Pro-Family Public Policy: Creating a Just Society

by Robert V. Thompson

Mr. Thompson is senior minister of First Baptist Church, Evanston, Illinois.

This article appeared in the Christian Century, June 8-15, 1988, p. 577. Copyright by the Christian Century Foundation and used by permission. Current articles and subscription information can be found at This material was prepared for Religion Online by Ted & Winnie Brock.


We need a national vision that unifies the many and complex issues facing families, that understands that human need always exists in the context of relationship.

In their introduction to Domestic Revolution: A Social History of Domestic Family Life (Free Press, 1987) Steven Mintz and Susan Kellogg paint a portrait of family life today:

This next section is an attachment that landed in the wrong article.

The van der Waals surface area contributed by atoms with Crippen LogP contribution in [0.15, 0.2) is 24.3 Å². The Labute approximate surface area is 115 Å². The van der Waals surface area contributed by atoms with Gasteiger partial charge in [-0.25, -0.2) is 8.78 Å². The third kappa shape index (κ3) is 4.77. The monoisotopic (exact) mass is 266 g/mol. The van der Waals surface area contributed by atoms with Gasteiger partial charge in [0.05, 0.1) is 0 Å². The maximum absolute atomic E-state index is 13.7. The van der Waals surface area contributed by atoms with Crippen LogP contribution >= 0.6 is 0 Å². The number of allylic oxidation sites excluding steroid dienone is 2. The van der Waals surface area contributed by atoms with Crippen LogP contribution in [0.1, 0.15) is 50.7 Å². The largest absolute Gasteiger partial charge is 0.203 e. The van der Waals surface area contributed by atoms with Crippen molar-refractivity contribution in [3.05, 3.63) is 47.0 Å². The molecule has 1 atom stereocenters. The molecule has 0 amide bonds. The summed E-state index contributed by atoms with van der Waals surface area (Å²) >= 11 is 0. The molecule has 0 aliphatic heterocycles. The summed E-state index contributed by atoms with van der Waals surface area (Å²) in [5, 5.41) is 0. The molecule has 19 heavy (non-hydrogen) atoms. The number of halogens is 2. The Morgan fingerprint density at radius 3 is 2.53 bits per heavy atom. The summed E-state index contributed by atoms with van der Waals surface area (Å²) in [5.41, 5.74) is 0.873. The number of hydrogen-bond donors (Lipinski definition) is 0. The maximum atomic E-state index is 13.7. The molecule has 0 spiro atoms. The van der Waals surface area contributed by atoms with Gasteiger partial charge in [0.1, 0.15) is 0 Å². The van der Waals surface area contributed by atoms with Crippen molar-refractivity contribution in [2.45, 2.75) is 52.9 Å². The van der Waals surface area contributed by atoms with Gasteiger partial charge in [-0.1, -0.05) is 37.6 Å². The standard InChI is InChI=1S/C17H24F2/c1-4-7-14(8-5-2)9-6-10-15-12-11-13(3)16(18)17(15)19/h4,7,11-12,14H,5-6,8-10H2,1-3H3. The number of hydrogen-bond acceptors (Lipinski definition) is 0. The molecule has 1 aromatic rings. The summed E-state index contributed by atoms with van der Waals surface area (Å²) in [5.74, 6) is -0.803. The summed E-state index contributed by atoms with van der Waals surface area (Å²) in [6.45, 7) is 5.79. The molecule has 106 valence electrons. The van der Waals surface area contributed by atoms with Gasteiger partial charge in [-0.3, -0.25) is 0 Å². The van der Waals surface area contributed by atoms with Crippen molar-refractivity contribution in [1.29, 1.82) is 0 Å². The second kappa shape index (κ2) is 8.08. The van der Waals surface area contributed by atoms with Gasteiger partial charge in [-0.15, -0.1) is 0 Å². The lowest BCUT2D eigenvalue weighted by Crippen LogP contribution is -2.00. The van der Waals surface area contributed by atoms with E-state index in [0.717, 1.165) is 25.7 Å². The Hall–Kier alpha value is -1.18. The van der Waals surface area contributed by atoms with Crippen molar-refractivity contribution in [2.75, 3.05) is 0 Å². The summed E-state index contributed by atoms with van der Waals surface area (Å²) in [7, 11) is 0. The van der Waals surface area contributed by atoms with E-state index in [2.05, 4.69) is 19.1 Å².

Today the term ‘family" is no longer attached exclusively to conjugal or nuclear families comprising a husband, wife, and their dependent children. It is applied to any grouping of two or more people domiciled together. These family groupings include single-parent households, blended families made up of stepparents and stepchildren or adoptive parents and their children, and couples cohabiting outside wedlock, including gay couples.

Through documenting the changing patterns and forms of family life in America, Mintz and Kellogg dispel the popular sentiment that the American family is in a state of decay. Instead they convincingly argue that the roles and responsibilities of families have always been in flux.

In colonial America, the family was the primary foundation of economics, education, religion and politics. It was the hub from which society’s structures emerged. Those who insist that the solution to contemporary family problems lies in a return to this way of life are wishing for something that is irretrievable. Arguing that family morality is based on a patriarchal form and its past function poorly conceives the modern family.